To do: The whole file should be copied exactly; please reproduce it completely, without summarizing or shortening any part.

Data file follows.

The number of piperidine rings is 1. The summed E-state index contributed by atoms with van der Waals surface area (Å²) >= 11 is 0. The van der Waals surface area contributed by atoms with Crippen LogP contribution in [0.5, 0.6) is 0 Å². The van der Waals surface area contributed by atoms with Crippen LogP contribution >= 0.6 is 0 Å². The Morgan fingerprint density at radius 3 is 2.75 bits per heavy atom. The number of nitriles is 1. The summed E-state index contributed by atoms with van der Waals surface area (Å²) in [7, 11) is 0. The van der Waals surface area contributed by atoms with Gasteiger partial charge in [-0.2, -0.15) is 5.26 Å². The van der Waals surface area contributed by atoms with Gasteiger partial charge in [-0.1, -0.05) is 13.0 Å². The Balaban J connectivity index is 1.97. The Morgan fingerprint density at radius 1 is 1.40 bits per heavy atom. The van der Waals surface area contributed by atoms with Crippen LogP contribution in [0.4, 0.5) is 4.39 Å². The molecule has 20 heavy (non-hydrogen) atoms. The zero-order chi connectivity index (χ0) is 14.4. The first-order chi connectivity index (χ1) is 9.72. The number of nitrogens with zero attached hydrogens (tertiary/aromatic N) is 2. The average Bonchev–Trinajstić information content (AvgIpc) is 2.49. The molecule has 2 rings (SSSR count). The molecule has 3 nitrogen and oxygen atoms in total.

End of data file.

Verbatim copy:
The number of piperidine rings is 1. The summed E-state index contributed by atoms with van der Waals surface area (Å²) >= 11 is 0. The van der Waals surface area contributed by atoms with Crippen LogP contribution in [0.5, 0.6) is 0 Å². The van der Waals surface area contributed by atoms with Crippen LogP contribution >= 0.6 is 0 Å². The Morgan fingerprint density at radius 3 is 2.75 bits per heavy atom. The number of nitriles is 1. The summed E-state index contributed by atoms with van der Waals surface area (Å²) in [7, 11) is 0. The van der Waals surface area contributed by atoms with Gasteiger partial charge in [-0.2, -0.15) is 5.26 Å². The van der Waals surface area contributed by atoms with Gasteiger partial charge in [-0.1, -0.05) is 13.0 Å². The Balaban J connectivity index is 1.97. The Morgan fingerprint density at radius 1 is 1.40 bits per heavy atom. The van der Waals surface area contributed by atoms with Crippen LogP contribution in [0.4, 0.5) is 4.39 Å². The molecule has 20 heavy (non-hydrogen) atoms. The zero-order chi connectivity index (χ0) is 14.4. The first-order chi connectivity index (χ1) is 9.72. The number of nitrogens with zero attached hydrogens (tertiary/aromatic N) is 2. The average Bonchev–Trinajstić information content (AvgIpc) is 2.49. The molecule has 2 rings (SSSR count). The molecule has 3 nitrogen and oxygen atoms in total.